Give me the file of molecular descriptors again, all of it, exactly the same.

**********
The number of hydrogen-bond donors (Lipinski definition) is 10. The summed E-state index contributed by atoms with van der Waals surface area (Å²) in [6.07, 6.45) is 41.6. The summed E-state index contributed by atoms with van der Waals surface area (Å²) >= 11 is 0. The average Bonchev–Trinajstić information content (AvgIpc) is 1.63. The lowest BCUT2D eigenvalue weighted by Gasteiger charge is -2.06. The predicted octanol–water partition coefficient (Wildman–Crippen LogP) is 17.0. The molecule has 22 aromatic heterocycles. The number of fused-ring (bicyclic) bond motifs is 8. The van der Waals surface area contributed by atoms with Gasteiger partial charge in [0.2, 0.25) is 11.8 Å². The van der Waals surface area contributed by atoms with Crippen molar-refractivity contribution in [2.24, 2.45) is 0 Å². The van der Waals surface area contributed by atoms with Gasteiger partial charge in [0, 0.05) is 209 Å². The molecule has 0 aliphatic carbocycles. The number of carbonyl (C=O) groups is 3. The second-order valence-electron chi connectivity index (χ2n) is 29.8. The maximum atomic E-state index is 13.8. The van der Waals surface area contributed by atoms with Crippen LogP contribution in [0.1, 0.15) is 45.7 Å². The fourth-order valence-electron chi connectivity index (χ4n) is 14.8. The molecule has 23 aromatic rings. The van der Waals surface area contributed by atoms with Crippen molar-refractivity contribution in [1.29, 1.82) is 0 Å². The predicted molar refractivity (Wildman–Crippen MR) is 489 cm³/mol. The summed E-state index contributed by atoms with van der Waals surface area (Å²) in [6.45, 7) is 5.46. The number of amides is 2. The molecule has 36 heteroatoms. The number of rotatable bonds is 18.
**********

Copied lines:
The number of hydrogen-bond donors (Lipinski definition) is 10. The summed E-state index contributed by atoms with van der Waals surface area (Å²) in [6.07, 6.45) is 41.6. The summed E-state index contributed by atoms with van der Waals surface area (Å²) >= 11 is 0. The average Bonchev–Trinajstić information content (AvgIpc) is 1.63. The lowest BCUT2D eigenvalue weighted by Gasteiger charge is -2.06. The predicted octanol–water partition coefficient (Wildman–Crippen LogP) is 17.0. The molecule has 22 aromatic heterocycles. The number of fused-ring (bicyclic) bond motifs is 8. The van der Waals surface area contributed by atoms with Gasteiger partial charge in [0.2, 0.25) is 11.8 Å². The van der Waals surface area contributed by atoms with Crippen molar-refractivity contribution in [2.24, 2.45) is 0 Å². The van der Waals surface area contributed by atoms with Gasteiger partial charge in [0, 0.05) is 209 Å². The molecule has 0 aliphatic carbocycles. The number of carbonyl (C=O) groups is 3. The second-order valence-electron chi connectivity index (χ2n) is 29.8. The maximum atomic E-state index is 13.8. The van der Waals surface area contributed by atoms with Crippen LogP contribution in [0.1, 0.15) is 45.7 Å². The fourth-order valence-electron chi connectivity index (χ4n) is 14.8. The molecule has 23 aromatic rings. The van der Waals surface area contributed by atoms with Crippen molar-refractivity contribution in [1.29, 1.82) is 0 Å². The predicted molar refractivity (Wildman–Crippen MR) is 489 cm³/mol. The summed E-state index contributed by atoms with van der Waals surface area (Å²) in [6.45, 7) is 5.46. The number of amides is 2. The molecule has 36 heteroatoms. The number of rotatable bonds is 18.